It was true that Zahira was getting older. At twelve and a half, she was amongst the oldest of the initiates in the Temple, although there were a few older than her. She was right on the cusp of being passed over entirely for Jedi training and transferred to one of the Jedi Service Corps. Even though the Order had no real standing age restriction for Initiates, each student was only alloted a certain quota of time to become a Padawan. It was common practice for those who couldn't find a master to be assigned to one of the four branches of the Corps. The Educational Corps was the scholarly branch, comprised of those who had failed to become Jedi and instead worked for the Order as teachers, scribes, or archivists in the Library.
She could see it in her mind, her future. Weakly ambling through the Great Library, a small, pruned antique of a woman squinting at the young Padawans who asked her for directions to one section or another, stress lines having etched small canyons into her face. She still bore only her two facial tattoos, having never been given occasion to add anymore to commemorate any grand achievements. She would scowl bitterly at the young Jedi and in a cantankerous tone tell them that if they wanted to talk "there were much better places to gossip than in my library
It wasn't fair, was it? Didn't she have some of the highest grades out of all her class? Wasn't she one of the smartest? It wasn't arrogance if it was the truth, right?
She cracked open the book before her, hoping that she would be able to lose herself in it and possibly find a remedy to at least one of her problems. The introduction lay before her:
To say that precognition is one of the most complex, labyrinthine, and problematic of the Jedi arts would not even begin to fully articulate the sweeping difficulties that surround it. To see the future is not simply to peek at events yet to come. To see the future is to break away from our limits as sentient beings and to see, if ever briefly, the universe through the very eyes of the Force. It is an honor that some never achieve in their lifetime and yet, for some, it is an ever present reality of their daily lives. For ones such as these, it may be easy forget that each vision is a secret from the Force itself. It is a gift, a mark of trust. The only proper thing to do is to receive it gladly with no exception. To accept it and to honor that trust by not acting upon pride, greed, or other base emotions.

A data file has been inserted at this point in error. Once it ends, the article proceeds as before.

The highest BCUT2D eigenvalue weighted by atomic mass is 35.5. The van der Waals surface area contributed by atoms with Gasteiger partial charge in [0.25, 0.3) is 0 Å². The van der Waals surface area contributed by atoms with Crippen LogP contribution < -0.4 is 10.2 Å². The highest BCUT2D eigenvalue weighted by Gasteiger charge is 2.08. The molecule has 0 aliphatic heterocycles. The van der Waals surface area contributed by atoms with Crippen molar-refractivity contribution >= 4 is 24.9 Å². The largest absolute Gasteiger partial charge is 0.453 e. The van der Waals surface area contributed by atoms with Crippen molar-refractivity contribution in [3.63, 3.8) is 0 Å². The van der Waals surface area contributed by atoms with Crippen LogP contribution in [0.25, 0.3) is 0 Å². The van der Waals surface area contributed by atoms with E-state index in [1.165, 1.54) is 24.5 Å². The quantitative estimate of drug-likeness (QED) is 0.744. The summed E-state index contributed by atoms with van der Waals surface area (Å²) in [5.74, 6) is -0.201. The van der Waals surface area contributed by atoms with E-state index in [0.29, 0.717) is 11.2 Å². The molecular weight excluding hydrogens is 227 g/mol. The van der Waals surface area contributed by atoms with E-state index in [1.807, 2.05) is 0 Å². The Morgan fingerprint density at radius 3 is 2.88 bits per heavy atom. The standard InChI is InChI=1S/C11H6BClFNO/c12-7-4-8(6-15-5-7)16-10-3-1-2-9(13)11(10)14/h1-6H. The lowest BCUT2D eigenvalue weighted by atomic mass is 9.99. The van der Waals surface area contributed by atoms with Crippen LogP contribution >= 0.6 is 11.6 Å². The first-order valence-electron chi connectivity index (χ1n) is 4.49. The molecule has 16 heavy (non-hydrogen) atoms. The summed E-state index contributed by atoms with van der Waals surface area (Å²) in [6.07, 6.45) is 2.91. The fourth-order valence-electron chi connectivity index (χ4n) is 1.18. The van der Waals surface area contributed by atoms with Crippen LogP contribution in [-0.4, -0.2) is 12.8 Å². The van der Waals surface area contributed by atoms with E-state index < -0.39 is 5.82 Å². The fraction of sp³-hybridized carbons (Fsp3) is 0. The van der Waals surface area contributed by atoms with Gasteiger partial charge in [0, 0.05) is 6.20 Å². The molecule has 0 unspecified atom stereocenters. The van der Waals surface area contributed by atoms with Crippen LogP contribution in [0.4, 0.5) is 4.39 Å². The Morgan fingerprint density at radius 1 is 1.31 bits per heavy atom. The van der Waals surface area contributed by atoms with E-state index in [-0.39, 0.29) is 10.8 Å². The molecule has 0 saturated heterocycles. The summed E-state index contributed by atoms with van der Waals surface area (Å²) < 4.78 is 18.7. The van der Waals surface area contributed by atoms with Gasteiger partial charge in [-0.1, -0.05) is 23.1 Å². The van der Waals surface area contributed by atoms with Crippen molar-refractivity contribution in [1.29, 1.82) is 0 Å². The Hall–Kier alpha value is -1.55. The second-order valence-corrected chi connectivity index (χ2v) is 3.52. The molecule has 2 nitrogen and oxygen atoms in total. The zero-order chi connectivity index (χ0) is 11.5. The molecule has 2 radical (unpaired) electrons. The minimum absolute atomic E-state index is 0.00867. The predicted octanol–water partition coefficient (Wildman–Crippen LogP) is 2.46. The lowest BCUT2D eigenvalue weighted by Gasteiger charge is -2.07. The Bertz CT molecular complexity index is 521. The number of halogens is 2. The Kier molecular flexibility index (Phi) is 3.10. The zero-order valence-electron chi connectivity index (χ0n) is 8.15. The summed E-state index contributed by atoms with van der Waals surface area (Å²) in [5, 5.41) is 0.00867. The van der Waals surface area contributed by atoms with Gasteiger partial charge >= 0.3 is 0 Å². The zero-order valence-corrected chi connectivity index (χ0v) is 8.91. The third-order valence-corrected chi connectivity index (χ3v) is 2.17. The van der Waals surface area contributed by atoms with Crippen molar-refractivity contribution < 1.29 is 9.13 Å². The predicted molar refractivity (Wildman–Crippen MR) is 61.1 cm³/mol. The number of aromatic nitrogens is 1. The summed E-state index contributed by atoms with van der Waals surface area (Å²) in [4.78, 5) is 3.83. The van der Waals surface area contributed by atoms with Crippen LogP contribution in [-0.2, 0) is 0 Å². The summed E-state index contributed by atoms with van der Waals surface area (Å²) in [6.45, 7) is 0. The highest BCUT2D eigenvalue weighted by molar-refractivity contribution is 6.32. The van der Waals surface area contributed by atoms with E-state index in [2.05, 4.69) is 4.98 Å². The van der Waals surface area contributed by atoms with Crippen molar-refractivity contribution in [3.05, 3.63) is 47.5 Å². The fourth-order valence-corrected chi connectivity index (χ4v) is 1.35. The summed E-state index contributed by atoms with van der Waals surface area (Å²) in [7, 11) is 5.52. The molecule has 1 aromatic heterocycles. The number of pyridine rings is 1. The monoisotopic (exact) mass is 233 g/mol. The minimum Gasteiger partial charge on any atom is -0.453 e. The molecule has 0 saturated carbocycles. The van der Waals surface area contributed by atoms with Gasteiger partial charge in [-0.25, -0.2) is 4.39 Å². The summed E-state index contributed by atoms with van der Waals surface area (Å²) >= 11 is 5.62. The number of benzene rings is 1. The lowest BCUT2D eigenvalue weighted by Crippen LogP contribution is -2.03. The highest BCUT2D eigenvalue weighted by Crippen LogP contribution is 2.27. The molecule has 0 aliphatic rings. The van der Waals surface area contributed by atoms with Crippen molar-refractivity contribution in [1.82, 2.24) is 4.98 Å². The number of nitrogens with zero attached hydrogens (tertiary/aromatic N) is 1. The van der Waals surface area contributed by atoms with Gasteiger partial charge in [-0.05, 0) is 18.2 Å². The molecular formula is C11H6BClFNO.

For that is the trap of precognition: to abuse the Force's trust. To place your desires over its and use that secret knowledge for personal gain. Only through humility can we fully grasp the larger meaning of our gift, to enact whatever truth the Force wishes to express to us as instruments of its will. The true seer's mind is supplicant. Above all else, it is willing to forgo its own desires in order to achieve whatever end the Force demands. What will be, will be. It cannot be helped.
-Jedi Master Jacor Loqu
Zahira sat in the silence until it seemed that she had sat for all her life. She did not know who this Master Loqu was; she did not know what life he had lead. All she knew was that he was right. She was certain of it. What use was it to bemoan the life the Force had given her so far? What use was it to rail and rage against the Heavens or to fret about thing yet to come? If the Force meant for something to happen, it would. If not, it wouldn't. It was her job to act, nothing more. And she knew full well what she was going to do next. What would follow after that? She would see for herself.
Zahira knocked on the dormitory door with some trepidation. She waited, unsure if anyone was even there. Finally, a voice answered from beyond the door.
The voice was not hostile or agitated but rather soft and curious. Zahira took a deep breath. "Hello? My name is Zahira Song. We met at the library earlier today. May I come in for a moment?"
She gave the door a small push and it swung inwards. Zahira stepped into the room, blinded by the setting sun that gleamed through a large window across the way.
"Nema Traylant?" she spoke, barely able to see her peer through the glinting sunlight. "I've come here to ask if you would help me train for the selection tournament."